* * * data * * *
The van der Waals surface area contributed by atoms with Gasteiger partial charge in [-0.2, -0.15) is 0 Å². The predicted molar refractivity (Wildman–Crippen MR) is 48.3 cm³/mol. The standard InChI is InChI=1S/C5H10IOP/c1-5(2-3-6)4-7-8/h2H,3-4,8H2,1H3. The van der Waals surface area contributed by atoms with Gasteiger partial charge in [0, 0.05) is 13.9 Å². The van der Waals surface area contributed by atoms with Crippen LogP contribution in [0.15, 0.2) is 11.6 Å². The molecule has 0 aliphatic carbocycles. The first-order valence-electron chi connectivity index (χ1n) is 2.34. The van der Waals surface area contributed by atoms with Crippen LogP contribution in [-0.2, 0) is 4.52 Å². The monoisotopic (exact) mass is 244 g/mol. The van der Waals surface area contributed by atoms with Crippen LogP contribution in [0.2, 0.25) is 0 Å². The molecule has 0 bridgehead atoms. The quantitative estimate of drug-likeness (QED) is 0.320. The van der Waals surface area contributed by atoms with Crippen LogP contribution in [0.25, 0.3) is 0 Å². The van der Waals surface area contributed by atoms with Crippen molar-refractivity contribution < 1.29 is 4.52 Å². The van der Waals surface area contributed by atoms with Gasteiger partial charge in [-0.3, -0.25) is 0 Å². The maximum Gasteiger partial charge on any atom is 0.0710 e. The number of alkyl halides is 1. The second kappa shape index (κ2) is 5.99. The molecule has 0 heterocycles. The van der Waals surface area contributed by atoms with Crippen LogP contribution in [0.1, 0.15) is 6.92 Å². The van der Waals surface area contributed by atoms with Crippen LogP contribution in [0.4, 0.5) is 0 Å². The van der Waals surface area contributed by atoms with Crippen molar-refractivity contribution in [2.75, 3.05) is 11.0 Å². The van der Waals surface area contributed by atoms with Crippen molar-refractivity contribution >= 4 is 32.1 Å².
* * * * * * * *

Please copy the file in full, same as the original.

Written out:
The van der Waals surface area contributed by atoms with Gasteiger partial charge in [-0.2, -0.15) is 0 Å². The predicted molar refractivity (Wildman–Crippen MR) is 48.3 cm³/mol. The standard InChI is InChI=1S/C5H10IOP/c1-5(2-3-6)4-7-8/h2H,3-4,8H2,1H3. The van der Waals surface area contributed by atoms with Gasteiger partial charge in [0, 0.05) is 13.9 Å². The van der Waals surface area contributed by atoms with Crippen LogP contribution in [0.15, 0.2) is 11.6 Å². The molecule has 0 aliphatic carbocycles. The first-order valence-electron chi connectivity index (χ1n) is 2.34. The van der Waals surface area contributed by atoms with Crippen LogP contribution in [-0.2, 0) is 4.52 Å². The monoisotopic (exact) mass is 244 g/mol. The van der Waals surface area contributed by atoms with Crippen LogP contribution in [0.2, 0.25) is 0 Å². The molecule has 0 bridgehead atoms. The quantitative estimate of drug-likeness (QED) is 0.320. The van der Waals surface area contributed by atoms with Crippen LogP contribution in [0.25, 0.3) is 0 Å². The van der Waals surface area contributed by atoms with Crippen molar-refractivity contribution < 1.29 is 4.52 Å². The van der Waals surface area contributed by atoms with Gasteiger partial charge in [-0.3, -0.25) is 0 Å². The maximum Gasteiger partial charge on any atom is 0.0710 e. The number of alkyl halides is 1. The second kappa shape index (κ2) is 5.99. The molecule has 0 heterocycles. The van der Waals surface area contributed by atoms with Crippen LogP contribution in [0.1, 0.15) is 6.92 Å². The van der Waals surface area contributed by atoms with Crippen LogP contribution in [0.4, 0.5) is 0 Å². The van der Waals surface area contributed by atoms with Crippen molar-refractivity contribution in [2.75, 3.05) is 11.0 Å². The van der Waals surface area contributed by atoms with Crippen molar-refractivity contribution >= 4 is 32.1 Å².